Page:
With more than 50 years of instantly recognisable classics to choose from and a reputation for never resting on their laurels when it comes to show design, the Stones arguably offer the most reliable guarantee of entertainment satisfaction on the planet. Straight out of the starting gate, the hypnotic red wash of ‘Sympathy For The Devil’ sets the pace for a performance that delivers raw excitement, song after song. There is still nothing quite like a Rolling Stones concert.
No Filter marks another stunning victory for Rolling Stones production manager Dale ‘Opie’ Skjerseth who engaged what he referred to as “my A team” – creative director Patrick Woodroffe and set designer Ray Winkler from Stufish Entertainment Architects, with Jeremy Lloyd of Wonder Works co-ordinating the technical design elements and working with Stageco’s project manager Hedwig De Meyer and R&D engineers Tom Frederickx, Patrick Martens and Kai Eppinger, to create two complete steel, tower and roof systems that have been leapfrogging around Europe since the start of September when the tour opened at Hamburg’s Stadtpark Festwiese.
From the outset, the band’s main wish was for a tidy and streamlined production, with sleek contours but absolutely no hint of behind the scenes steelwork. Spreading 60 metres wide, the resulting set features four monolithic 22m high x 11m wide LED video screens, a 28m long T-shaped catwalk and B-stage, and a bespoke, cantilevered, transparent-skinned ‘roofette’ that hovers above the band.
Stefaan Vandenbosch, the leader of one of the two outdoor Stageco crews (Kevin De Meyer managed the other), commented: “Each system fills 17 trucks. Working with our own team of 14 along with 15 local climbers and 15 stage hands, it takes two and a half days to load in with six fork lifts and a pair of cranes, and we are averaging about 18 hours to pull it all down and put back into the trucks to head to the next venue.”
When planning began, Opie invited Belgian engineering company Wicreations to team up on the project. “Hedwig and I went to the first meeting together, and advised on aspects of the design,” said Wicreations founder Hans Willems, who gained his early industry experience as a Stageco employee. “There are only 14 shows in 12 cities, which is now fairly typical of the band’s current touring pattern compared with the very long schedules of 10 years ago or more, and so because of Stageco’s widespread commitments throughout the summer, we looked at what we could achieve in collaboration with each other.”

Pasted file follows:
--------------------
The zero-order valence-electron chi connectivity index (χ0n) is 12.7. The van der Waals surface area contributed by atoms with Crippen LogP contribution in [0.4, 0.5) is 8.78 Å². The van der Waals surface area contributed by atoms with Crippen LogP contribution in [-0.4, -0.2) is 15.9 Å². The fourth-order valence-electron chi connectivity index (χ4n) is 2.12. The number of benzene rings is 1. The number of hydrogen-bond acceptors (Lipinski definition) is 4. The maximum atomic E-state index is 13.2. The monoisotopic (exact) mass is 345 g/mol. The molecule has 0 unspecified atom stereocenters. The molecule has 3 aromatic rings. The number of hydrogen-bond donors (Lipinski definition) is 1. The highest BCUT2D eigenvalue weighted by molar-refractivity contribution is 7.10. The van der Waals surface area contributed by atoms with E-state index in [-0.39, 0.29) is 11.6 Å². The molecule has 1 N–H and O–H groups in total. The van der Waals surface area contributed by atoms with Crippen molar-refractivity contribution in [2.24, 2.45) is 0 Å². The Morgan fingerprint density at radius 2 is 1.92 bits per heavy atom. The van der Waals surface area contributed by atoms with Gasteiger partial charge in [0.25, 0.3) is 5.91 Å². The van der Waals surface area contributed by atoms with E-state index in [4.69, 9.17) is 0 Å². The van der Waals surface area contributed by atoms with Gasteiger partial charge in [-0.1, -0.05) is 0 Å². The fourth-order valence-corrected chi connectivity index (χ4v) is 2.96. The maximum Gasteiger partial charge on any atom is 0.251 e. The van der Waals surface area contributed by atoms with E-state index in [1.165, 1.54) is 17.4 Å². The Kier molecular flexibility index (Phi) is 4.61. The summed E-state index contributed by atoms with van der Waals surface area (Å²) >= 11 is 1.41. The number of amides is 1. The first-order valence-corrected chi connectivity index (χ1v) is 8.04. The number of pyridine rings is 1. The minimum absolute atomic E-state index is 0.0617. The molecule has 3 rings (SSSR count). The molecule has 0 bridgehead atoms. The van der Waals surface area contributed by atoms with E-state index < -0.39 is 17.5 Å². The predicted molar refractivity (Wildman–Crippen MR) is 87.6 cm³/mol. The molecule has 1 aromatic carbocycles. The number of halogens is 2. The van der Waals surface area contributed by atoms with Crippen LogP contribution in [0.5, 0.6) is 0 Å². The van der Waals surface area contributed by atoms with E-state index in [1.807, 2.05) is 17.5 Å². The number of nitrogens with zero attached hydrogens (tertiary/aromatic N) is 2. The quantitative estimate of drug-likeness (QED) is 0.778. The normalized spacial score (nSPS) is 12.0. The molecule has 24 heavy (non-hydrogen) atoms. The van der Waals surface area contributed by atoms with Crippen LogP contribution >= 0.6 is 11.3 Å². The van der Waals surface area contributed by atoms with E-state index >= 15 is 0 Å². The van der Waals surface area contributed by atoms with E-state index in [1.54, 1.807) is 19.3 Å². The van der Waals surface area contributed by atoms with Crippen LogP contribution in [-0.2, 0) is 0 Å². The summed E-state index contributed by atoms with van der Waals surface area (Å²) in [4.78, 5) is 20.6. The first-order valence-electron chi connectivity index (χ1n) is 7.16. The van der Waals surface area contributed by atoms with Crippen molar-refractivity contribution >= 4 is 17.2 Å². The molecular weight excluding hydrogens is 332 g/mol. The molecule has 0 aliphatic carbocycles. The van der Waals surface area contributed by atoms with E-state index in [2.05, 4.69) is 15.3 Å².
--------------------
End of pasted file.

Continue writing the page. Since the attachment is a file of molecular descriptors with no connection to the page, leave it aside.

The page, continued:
“It’s a genuine collaboration with Wicreations and it works very well,” observed Vandenbosch. “All the pieces came in and connected with our systems perfectly. Of course, it helps that Hans has worked for Stageco and knows our procedures so well. They developed and fabricated the aluminium-clad transparent band roof that has its own drainage system to cope with rainy conditions. It’s formed from four curved 12 metre long steel roof beams that each break down into two sections.
“The roof travels with us and we build it for each show, along with our towers, pulley beams, lifting cables and the trussing support system for the video screens, while the wind bracing system and motion control hoists [connected to the black steel base of the towers] are provided by Wicreations. The way the screens are rigged means that any wind pressure on them is borne by their supporting black steel towers. Personally, I love the three-dimensional effect of the screens – they give the impression that the band are playing in front of four tall buildings.”
Each of the roof’s 12m sections accommodates nine Martin intelligent lights that are key to Patrick Woodroffe’s lighting design and travel in custom-built beams. Interconnected to the black steel superstructure of two of the four central video towers, the band roof was flown on the indoor arena shows and continued to be a major part of the performance area, with modified construction. For these arena performances, Stageco assigned an additional crew led by Martin ‘Tinus’ Beckers.
As usual with productions of this scale, Stageco handled all the scaffolding and stage decking requirements, and also supplied and built the spot/delay towers, platforms and covered front of house risers – for this tour, lighting/video control and sound each had their own riser.
“Due to the way our two systems have been allocated to the overall touring schedule, I have been in charge of three of the seven outdoor dates, while Kevin De Meyer looked after the others,” commented Vandenbosch. “For my crew, the run started with Munich’s Olympic Stadium [September 12th] and Zurich’s Letzigrund [September 20th], both of which I worked at earlier this year on the Robbie Williams tour and they are very easy stadiums from a load-in and building perspective. The Olympic Stadium in Barcelona is the last of my three shows and it’s been a little more difficult because there is only one entrance and you have to unload everything outside, put it on small trucks and bring it in that way.”
In his role as technical design co-ordinator, Jeremy Lloyd was perfectly placed to appreciate the interaction of Opie’s chosen task force. “All around, it was a great collaboration,” he said. “We didn’t spend a lot of time in meetings. A lot of it is about trust and knowing what can be done in the time. Because I know these people, I know what we can do.”
The Rolling Stones’ No Filter European tour ends in Paris on October 25th when they will be the first band to perform live in the city’s newly-opened U Arena.